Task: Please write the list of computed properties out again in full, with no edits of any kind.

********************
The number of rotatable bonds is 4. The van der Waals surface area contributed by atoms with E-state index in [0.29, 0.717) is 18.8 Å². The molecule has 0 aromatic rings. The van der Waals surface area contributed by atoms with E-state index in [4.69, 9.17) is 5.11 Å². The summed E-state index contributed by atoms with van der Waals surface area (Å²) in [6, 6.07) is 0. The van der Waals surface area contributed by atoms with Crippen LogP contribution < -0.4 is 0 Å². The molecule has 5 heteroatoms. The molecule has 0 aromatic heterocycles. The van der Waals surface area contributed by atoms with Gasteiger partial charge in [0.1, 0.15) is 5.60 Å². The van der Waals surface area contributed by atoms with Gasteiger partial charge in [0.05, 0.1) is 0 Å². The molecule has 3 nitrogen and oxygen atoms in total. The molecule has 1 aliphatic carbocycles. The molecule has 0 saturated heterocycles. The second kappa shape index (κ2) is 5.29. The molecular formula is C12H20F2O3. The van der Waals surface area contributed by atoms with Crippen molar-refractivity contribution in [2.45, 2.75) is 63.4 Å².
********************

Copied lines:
The number of rotatable bonds is 4. The van der Waals surface area contributed by atoms with E-state index in [0.29, 0.717) is 18.8 Å². The molecule has 0 aromatic rings. The van der Waals surface area contributed by atoms with E-state index in [4.69, 9.17) is 5.11 Å². The summed E-state index contributed by atoms with van der Waals surface area (Å²) in [6, 6.07) is 0. The van der Waals surface area contributed by atoms with Crippen LogP contribution < -0.4 is 0 Å². The molecule has 5 heteroatoms. The molecule has 0 aromatic heterocycles. The van der Waals surface area contributed by atoms with Gasteiger partial charge in [0.1, 0.15) is 5.60 Å². The van der Waals surface area contributed by atoms with Gasteiger partial charge in [0.05, 0.1) is 0 Å². The molecule has 3 nitrogen and oxygen atoms in total. The molecule has 1 aliphatic carbocycles. The molecule has 0 saturated heterocycles. The second kappa shape index (κ2) is 5.29. The molecular formula is C12H20F2O3. The van der Waals surface area contributed by atoms with Crippen molar-refractivity contribution in [2.45, 2.75) is 63.4 Å².